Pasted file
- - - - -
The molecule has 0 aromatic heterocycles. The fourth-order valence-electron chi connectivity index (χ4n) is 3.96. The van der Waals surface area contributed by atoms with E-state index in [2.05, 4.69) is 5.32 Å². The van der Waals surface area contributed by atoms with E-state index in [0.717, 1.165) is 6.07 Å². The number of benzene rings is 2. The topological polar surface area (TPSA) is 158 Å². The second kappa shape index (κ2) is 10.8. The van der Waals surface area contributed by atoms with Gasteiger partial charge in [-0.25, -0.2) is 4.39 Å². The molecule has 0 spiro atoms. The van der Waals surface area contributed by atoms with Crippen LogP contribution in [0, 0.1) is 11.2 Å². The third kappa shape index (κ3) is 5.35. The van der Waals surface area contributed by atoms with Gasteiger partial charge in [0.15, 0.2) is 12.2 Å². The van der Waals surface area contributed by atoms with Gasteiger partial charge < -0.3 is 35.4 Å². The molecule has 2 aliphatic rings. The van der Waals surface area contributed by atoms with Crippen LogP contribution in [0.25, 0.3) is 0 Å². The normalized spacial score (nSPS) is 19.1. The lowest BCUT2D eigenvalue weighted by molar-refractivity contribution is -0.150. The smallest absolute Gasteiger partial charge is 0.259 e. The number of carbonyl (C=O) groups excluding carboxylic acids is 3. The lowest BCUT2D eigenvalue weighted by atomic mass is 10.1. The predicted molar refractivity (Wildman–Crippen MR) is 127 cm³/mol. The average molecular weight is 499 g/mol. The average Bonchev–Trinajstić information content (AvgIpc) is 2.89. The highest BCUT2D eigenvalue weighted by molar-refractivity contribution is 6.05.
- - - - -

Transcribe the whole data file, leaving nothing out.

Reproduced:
The molecule has 0 aromatic heterocycles. The fourth-order valence-electron chi connectivity index (χ4n) is 3.96. The van der Waals surface area contributed by atoms with E-state index in [2.05, 4.69) is 5.32 Å². The van der Waals surface area contributed by atoms with E-state index in [0.717, 1.165) is 6.07 Å². The number of benzene rings is 2. The topological polar surface area (TPSA) is 158 Å². The second kappa shape index (κ2) is 10.8. The van der Waals surface area contributed by atoms with Gasteiger partial charge in [-0.25, -0.2) is 4.39 Å². The molecule has 0 spiro atoms. The van der Waals surface area contributed by atoms with Crippen LogP contribution in [0, 0.1) is 11.2 Å². The third kappa shape index (κ3) is 5.35. The van der Waals surface area contributed by atoms with Gasteiger partial charge in [0.15, 0.2) is 12.2 Å². The van der Waals surface area contributed by atoms with Gasteiger partial charge < -0.3 is 35.4 Å². The molecule has 2 aliphatic rings. The van der Waals surface area contributed by atoms with Crippen LogP contribution in [0.25, 0.3) is 0 Å². The normalized spacial score (nSPS) is 19.1. The lowest BCUT2D eigenvalue weighted by molar-refractivity contribution is -0.150. The smallest absolute Gasteiger partial charge is 0.259 e. The number of carbonyl (C=O) groups excluding carboxylic acids is 3. The lowest BCUT2D eigenvalue weighted by atomic mass is 10.1. The predicted molar refractivity (Wildman–Crippen MR) is 127 cm³/mol. The average molecular weight is 499 g/mol. The average Bonchev–Trinajstić information content (AvgIpc) is 2.89. The highest BCUT2D eigenvalue weighted by molar-refractivity contribution is 6.05.